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Language peer sets for SFTRAN3:
United States
United States/1973
Designed 1973
1970s languages
Fourth generation
High Cold War
Genus Non Standard FIV
Non Standard FIV
Generation of Fortran IV
Fortran family
Non Standard FIV/1973
Generation of Fortran IV/1973
Fortran family/1973
Non Standard FIV/United States
Generation of Fortran IV/United States
Fortran family/United States

SFTRAN3(ID:6882/sft002)

JPL Structured Fortran 

alternate simple view
Country: United States
Designed 1973
Genus: Non Standard FIV


Structured Fortran 3

Structured Fortran dialect developed at JPL/Pasadena



Related languages
SFTRAN II SFTRAN3   Extension of

References:
  • Lawson (1978) Lawson "SFTRAN Language Constructs Supported by a Portable Preprocessor" JPL 437 1-25-78
  • SFTRAN3 Programmer's Reference Manual (Jet Propuls (1978) SFTRAN3 Programmer's Reference Manual (Jet Propulsion Laboratory Document no. 1846-98, Dec. 1, 1978).
  • Brown (1979) Brown "Effective Structured Programming Using SFTRAN3" JPL 450 10-25-79
  • Hammer (1979) Hammer "Timing of SFTRAN3 on the UNIVAC 1108" JPL 448 7-19-79
  • Beebe, Nelson H. F. (1980) Beebe, Nelson H. F. "SFTRAN3 Installation Guide", Utah Center for Scientific Computing Tech Report 1980
  • Beebe, Nelson H. F.; Lawson, C. L. and J. A. Flynn (1980) Beebe, Nelson H. F.; Lawson, C. L. and J. A. Flynn "SFTRAN3 Programmers Reference Manual", Utah Center for Scientific Computing Tech Report 1980
  • Jackson (1980) Jackson "Using SFTRAN3 on the Campus IBM 3032" JPL 461 5-05-80
  • Jackson (1980) Jackson "Using SFTRAN3 on the Sigma 5" JPL 460 5-05-80
  • Lawson (1980) Lawson "Installation Guidelines for SFTRAN3, (C1) Surface Interpolation, and Out-of-Core Least Squares Programs" JPL 451 1-04-80
  • Lawson (1980) Lawson "Installation Guidelines for the SFTRAN3 Structured FORTRAN Preprocessor Level 12" JPL 462 6-19-80
  • Lawson (1980) Lawson "Maintenance and Enhancement of the SFTRAN3 Language and Preprocessor" JPL 2-14-80
  • Lawson (1980) Lawson "Subprogram and Common Cross-References for the Portable SFTRAN3 Preprocessor, Level 26" JPL 452 1-16-80
  • Lawson (1980) Lawson "Subprogram and Common Cross-References for THE UNIVAC 1108 Version of the SFTRAN3 Preprocessor" JPL 453 1-16-80
  • Flynn Lawson Snyder Tsitsivas (1981) Flynn Lawson Snyder Tsitsivas "Description of SFTRAN3 for submission to COSMIC" JPL 477 5-20-81
  • Lawson (1981) Lawson "Installation Guidelines for the SFTRAN3 Structured FORTRAN Preprocessor Level 13" JPL 475 6-05-81
  • Lawson Krogh Snyder Tsitsivas (1981) Lawson Krogh Snyder Tsitsivas "Packed Data Structures in SFTRAN3" JPL 481 9-10-81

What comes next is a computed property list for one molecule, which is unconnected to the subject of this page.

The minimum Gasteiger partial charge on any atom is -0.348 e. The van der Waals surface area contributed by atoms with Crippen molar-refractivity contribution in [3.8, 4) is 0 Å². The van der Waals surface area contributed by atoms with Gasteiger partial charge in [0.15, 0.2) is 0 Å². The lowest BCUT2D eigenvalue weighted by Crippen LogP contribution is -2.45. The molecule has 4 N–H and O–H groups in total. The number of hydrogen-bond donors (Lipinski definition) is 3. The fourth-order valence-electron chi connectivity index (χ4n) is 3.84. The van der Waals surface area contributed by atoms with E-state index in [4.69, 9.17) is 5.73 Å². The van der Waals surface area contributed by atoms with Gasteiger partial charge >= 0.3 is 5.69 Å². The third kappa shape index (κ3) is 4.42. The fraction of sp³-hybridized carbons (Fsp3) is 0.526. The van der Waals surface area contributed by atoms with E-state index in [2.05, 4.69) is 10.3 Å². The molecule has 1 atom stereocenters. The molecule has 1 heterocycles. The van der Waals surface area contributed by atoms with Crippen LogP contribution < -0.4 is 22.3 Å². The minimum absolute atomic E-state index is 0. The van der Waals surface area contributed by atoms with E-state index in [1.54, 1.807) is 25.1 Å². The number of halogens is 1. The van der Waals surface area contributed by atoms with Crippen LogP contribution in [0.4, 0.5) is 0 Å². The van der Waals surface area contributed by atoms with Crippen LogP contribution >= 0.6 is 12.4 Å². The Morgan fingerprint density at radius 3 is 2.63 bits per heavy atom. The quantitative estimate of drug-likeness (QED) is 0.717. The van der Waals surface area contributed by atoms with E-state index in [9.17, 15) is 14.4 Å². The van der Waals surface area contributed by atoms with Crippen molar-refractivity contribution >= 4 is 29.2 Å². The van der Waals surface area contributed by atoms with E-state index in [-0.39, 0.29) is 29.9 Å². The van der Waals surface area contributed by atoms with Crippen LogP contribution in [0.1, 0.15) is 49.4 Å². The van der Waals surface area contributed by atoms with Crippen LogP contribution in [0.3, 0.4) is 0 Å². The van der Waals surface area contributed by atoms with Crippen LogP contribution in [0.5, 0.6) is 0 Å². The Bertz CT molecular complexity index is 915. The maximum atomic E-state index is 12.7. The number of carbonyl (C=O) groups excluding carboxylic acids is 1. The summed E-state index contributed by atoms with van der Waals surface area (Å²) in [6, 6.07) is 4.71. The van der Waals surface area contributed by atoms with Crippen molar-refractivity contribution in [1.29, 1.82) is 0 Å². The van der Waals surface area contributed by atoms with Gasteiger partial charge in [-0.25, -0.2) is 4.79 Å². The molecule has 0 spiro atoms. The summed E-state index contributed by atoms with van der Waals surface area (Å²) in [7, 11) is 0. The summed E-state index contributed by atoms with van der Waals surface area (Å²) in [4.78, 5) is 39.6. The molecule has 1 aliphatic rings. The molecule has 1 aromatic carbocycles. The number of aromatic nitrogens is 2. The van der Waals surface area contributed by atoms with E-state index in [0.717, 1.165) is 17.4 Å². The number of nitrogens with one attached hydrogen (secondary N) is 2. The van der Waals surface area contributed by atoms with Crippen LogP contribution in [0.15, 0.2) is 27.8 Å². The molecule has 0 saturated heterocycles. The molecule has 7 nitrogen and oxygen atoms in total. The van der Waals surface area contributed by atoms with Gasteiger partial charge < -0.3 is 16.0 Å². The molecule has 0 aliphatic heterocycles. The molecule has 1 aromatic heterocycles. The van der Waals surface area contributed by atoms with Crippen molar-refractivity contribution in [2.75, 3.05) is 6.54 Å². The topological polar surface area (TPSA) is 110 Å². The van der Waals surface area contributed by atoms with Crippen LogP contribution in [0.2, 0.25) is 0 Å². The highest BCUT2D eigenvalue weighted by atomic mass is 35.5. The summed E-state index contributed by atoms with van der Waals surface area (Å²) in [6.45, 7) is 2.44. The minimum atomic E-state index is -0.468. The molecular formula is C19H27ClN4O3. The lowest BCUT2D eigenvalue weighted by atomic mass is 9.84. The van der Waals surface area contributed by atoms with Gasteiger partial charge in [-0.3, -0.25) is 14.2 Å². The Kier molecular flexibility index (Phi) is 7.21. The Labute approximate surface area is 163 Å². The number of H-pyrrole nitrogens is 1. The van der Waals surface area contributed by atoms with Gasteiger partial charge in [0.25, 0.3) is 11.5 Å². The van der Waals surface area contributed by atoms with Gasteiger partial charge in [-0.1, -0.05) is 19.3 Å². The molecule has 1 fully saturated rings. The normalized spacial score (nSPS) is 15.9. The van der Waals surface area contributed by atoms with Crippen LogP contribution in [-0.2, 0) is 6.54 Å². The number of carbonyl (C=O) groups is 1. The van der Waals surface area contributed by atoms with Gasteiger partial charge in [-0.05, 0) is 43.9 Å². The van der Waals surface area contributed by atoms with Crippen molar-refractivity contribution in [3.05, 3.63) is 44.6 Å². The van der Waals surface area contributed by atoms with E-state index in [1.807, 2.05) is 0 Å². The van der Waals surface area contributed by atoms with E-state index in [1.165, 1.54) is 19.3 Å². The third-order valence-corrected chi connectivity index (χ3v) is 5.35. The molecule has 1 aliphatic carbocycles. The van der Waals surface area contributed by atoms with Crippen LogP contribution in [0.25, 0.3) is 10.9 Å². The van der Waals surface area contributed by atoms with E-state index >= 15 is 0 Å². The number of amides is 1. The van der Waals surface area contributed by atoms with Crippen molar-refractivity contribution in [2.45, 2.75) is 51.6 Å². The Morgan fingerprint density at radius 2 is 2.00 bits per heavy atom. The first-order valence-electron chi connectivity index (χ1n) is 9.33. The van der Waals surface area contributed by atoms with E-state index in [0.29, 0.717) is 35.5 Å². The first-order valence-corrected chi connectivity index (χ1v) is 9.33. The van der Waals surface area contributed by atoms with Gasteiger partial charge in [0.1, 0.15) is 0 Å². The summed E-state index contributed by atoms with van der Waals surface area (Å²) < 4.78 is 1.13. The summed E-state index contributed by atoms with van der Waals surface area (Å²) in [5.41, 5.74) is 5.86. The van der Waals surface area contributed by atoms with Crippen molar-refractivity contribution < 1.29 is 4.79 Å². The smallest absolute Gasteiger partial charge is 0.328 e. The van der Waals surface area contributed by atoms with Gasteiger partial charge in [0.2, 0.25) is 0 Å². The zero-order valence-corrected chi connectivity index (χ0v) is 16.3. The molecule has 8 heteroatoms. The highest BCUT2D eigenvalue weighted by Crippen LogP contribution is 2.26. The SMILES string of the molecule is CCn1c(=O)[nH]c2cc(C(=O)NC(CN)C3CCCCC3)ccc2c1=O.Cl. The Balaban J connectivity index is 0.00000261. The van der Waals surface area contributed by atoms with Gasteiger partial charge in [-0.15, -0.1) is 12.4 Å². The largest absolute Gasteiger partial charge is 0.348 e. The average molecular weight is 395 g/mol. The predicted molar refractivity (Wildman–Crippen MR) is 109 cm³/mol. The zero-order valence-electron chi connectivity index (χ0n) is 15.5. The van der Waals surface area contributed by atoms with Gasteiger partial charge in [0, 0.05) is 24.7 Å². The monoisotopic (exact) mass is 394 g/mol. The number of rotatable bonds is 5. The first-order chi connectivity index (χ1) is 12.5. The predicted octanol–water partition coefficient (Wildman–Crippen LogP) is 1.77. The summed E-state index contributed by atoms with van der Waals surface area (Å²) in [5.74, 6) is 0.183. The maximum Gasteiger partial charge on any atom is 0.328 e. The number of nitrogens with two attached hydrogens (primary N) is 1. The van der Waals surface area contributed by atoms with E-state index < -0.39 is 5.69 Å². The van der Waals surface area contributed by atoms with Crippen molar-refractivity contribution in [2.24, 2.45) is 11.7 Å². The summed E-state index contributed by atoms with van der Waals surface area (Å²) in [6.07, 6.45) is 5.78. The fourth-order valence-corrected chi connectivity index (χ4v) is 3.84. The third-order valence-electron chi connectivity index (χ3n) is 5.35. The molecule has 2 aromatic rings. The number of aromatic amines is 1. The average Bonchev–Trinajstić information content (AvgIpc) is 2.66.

• Lawson (1984) Lawson "First Execution of SFTRAN3 on a Microcomputer" JPL 507 1-31-84
  • Lawson (1986) Lawson "The SFTRAN3 Preprocessor, Level 16-d" JPL 516 1-16-86
  • Beebe, Nelson H. F. (1988) Beebe, Nelson H. F. "A Fortran 77 and SFTRAN3 Prettyprinter", Utah Center for Scientific Computing Tech Report 1988
  • Beebe, Nelson H. F. (1988) Beebe, Nelson H. F. "A New SFTRAN3 Preprocessor", Utah Center for Scientific Computing Tech Report 1988
    Resources
    • NElson Beebe's SFTRAN3 page
    • Beebe describing SFTRAN3 at Sloan history of programming languages

      During the later 1970s and the 1980s, I was actively involved in
      developing a large software package, PLOT79, based on the 1979
      SIGGRAPH CORE Proposal. This code was largely written in SFTRAN3, a
      very nice structured Fortran dialect developed at JPL/Pasadena, and
      used at that time for part of the flight control software for some of
      the JPL space probes.


      I have a great fondness for SFTRAN3, since it made it possible to
      write a large amount of highly-readable code, with a very low
      incidence of bugs, that could be automatically translated to Fortran.
      The PLOT79 source tree in my system has 178,807 lines of SFTRAN3 code
      (counted as I wrote this letter).


      Today, such a project would be done in C or C++, or perhaps Java, but
      in the late 1970s, of these, only C existed, and it was then available
      only on a very limited set of environments. Pascal was far too
      restrictive and nonportable, and in any event, PLOT79 was intended to
      be a support library for scientific software, which was largely
      written in Fortran. Thus, the SFTRAN3 language is largely of
      historical interest today.


      One of the projects that I did with SFTRAN3 was to substantially
      extend Brenda Baker's struct processor, which turned Fortran 66 code
      into Ratfor, creating strsf3, which did much the same thing, but with
      SFTRAN3 as the target language. SFTRAN3 is a much richer and cleaner
      language than Ratfor.


      Because this translation added structure, turning GOTOs into nice DO
      WHILE, DO UNTIL, ... loops, it could usefully be employed to translate
      a substantial body (> 100K lines) of legacy code to SFTRAN3.

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